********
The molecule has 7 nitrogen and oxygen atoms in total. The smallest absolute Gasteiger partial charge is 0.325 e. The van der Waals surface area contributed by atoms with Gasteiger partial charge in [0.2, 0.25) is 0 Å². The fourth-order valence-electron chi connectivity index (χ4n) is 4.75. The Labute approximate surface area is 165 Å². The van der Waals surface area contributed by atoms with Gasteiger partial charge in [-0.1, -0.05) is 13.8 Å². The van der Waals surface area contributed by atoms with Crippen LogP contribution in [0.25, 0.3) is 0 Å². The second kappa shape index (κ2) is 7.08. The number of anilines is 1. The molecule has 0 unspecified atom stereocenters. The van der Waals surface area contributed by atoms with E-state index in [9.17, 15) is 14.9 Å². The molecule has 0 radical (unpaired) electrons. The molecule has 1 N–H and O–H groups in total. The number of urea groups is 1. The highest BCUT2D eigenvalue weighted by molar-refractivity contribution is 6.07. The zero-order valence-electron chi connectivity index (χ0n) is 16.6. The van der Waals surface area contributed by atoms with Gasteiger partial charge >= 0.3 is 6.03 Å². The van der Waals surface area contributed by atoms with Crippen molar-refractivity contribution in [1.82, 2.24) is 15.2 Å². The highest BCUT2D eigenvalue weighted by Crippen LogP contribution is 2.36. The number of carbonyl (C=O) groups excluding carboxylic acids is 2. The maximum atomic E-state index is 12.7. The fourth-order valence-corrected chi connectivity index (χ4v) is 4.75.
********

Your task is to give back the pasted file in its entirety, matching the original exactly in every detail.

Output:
The molecule has 7 nitrogen and oxygen atoms in total. The smallest absolute Gasteiger partial charge is 0.325 e. The van der Waals surface area contributed by atoms with Gasteiger partial charge in [0.2, 0.25) is 0 Å². The fourth-order valence-electron chi connectivity index (χ4n) is 4.75. The Labute approximate surface area is 165 Å². The van der Waals surface area contributed by atoms with Gasteiger partial charge in [-0.1, -0.05) is 13.8 Å². The van der Waals surface area contributed by atoms with Crippen LogP contribution in [0.25, 0.3) is 0 Å². The second kappa shape index (κ2) is 7.08. The number of anilines is 1. The molecule has 0 unspecified atom stereocenters. The van der Waals surface area contributed by atoms with E-state index in [9.17, 15) is 14.9 Å². The molecule has 0 radical (unpaired) electrons. The molecule has 1 N–H and O–H groups in total. The number of urea groups is 1. The highest BCUT2D eigenvalue weighted by molar-refractivity contribution is 6.07. The zero-order valence-electron chi connectivity index (χ0n) is 16.6. The van der Waals surface area contributed by atoms with Gasteiger partial charge >= 0.3 is 6.03 Å². The van der Waals surface area contributed by atoms with Crippen molar-refractivity contribution in [1.82, 2.24) is 15.2 Å². The highest BCUT2D eigenvalue weighted by Crippen LogP contribution is 2.36. The number of carbonyl (C=O) groups excluding carboxylic acids is 2. The maximum atomic E-state index is 12.7. The fourth-order valence-corrected chi connectivity index (χ4v) is 4.75.